August 10, 2013
Johnny Manziel's attorney predicted late Friday that the Texas A&M quarterback will be under center when the Aggies open the season against Rice on Aug. 31.
That's debatable, in all likelihood, after a pair of ESPN.com reports in the last week cited memorabilia brokers saying the Heisman Trophy winner accepted thousands of dollars in exchange for his autograph, a clear violation of NCAA rules.
The media is covering every angle of the story, from Manziel's every action to the hypocrisy of the NCAA's profiting off student-athletes to Manziel's parents putting their house near College Station, Texas, up for sale.
Manziel is tough to cheer for, but it's important to note, in the light of another couple of stories this week in the Southeastern Conference, that the quarterback hasn't hurt anyone. Maybe he's exhibited a brazen disregard for rules. Perhaps he's a cocky punk. It's possible he'll one day be viewed as a renegade who _ knowingly or unknowingly _ stood up to the NCAA and changed the face of collegiate athletics forever.
But he hasn't hurt anyone. The same can't be said today in Nashville, Tenn., or Baton Rouge, La. We'll start with Nashville, where late Friday, four former Vanderbilt players were indicted on multiple counts each in connection with an alleged rape of a female VU student in June.
Two things caught my eye when reading that story. One was the word unconscious. If the former players wanted in connection with the alleged rape are guilty, here's hoping there's a special place in hell for their permanent residence. The second was the reference to the likelihood of subpoenas for several witnesses. Let me be clear: I have no idea what the players in question, including Vanderbilt starting quarterback Austyn Carta-Samuels, saw or didn't see. However, it's what I desperately want to know.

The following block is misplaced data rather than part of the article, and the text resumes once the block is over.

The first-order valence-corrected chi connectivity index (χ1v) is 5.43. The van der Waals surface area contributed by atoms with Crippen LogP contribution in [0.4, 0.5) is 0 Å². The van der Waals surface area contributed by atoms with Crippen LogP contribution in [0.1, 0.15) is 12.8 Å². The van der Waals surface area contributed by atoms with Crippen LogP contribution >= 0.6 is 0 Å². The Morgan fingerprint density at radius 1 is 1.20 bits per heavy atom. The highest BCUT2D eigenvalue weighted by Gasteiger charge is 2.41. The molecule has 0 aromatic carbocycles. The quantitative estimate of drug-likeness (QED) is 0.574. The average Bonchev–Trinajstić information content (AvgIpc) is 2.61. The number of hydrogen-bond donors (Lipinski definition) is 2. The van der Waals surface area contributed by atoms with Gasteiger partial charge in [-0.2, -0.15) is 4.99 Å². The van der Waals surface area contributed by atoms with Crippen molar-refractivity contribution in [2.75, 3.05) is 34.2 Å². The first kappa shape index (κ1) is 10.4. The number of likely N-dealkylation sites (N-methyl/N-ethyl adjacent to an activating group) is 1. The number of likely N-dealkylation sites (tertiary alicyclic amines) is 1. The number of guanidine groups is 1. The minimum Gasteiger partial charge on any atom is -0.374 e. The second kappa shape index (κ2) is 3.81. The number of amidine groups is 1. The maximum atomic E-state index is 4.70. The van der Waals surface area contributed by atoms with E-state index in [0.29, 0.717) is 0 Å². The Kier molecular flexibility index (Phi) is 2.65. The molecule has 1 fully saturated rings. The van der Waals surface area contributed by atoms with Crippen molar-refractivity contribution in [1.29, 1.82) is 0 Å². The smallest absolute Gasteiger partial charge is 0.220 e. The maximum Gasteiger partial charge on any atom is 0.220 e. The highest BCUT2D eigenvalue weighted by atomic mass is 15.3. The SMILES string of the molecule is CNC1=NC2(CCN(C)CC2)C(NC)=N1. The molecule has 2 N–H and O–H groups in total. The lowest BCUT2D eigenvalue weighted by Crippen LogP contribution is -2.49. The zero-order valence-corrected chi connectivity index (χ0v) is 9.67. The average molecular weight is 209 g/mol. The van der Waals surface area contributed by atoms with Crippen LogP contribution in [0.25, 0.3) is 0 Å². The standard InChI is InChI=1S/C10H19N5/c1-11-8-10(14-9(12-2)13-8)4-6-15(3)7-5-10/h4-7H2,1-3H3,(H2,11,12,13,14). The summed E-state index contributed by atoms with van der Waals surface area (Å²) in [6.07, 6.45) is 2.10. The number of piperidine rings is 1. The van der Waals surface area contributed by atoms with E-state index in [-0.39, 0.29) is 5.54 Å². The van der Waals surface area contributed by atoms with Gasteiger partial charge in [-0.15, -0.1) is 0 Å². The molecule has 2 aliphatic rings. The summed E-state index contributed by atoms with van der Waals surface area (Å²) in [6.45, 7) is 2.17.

Carta-Samuels is among five current Commodores listed in the indictment as witnesses for the prosecution if the case goes to trial. The others include offensive lineman Jake Bernstein, wide receiver DeAndre Woods, tight end Dillon van der Wal and snapper Mack Prioleau. Perhaps they received texts. Perhaps they went to the authorities. I just want to know, and frankly, I want to know before the Commodores open the season on Aug. 29 against Ole Miss.
I can't help it, I guess. As a father of two young girls, I find rape to be as unforgivable as murder, and that word, witnesses, conjures the idea that others saw something allegedly happening and did nothing to stop it. I don't want police to jeopardize their case, but I'd like that answer. Further, if the five potential witnesses didn't actually see anything, police owe it to them to clarify the specific reason they're being subpoenaed.
One way or the other, there should be _ and likely will be, in fairness _ outrage in and around the Vanderbilt football program. If the allegations are true, a young woman's life has been destroyed. Manziel has done nothing of the kind.
On to Baton Rouge, where running back Jeremy Hill was reinstated to the Tigers' football program earlier this week after
State District Judge Bonnie Jackson ordered Hill to perform 40 hours of community service and renewed restrictions on his probation, ones imposed after Hill's guilty plea to battery charges stemming from an April incident in which he punched a man at a Baton Rouge bar. But she also agreed to curfew flexibility that allowed him to take part in team activities.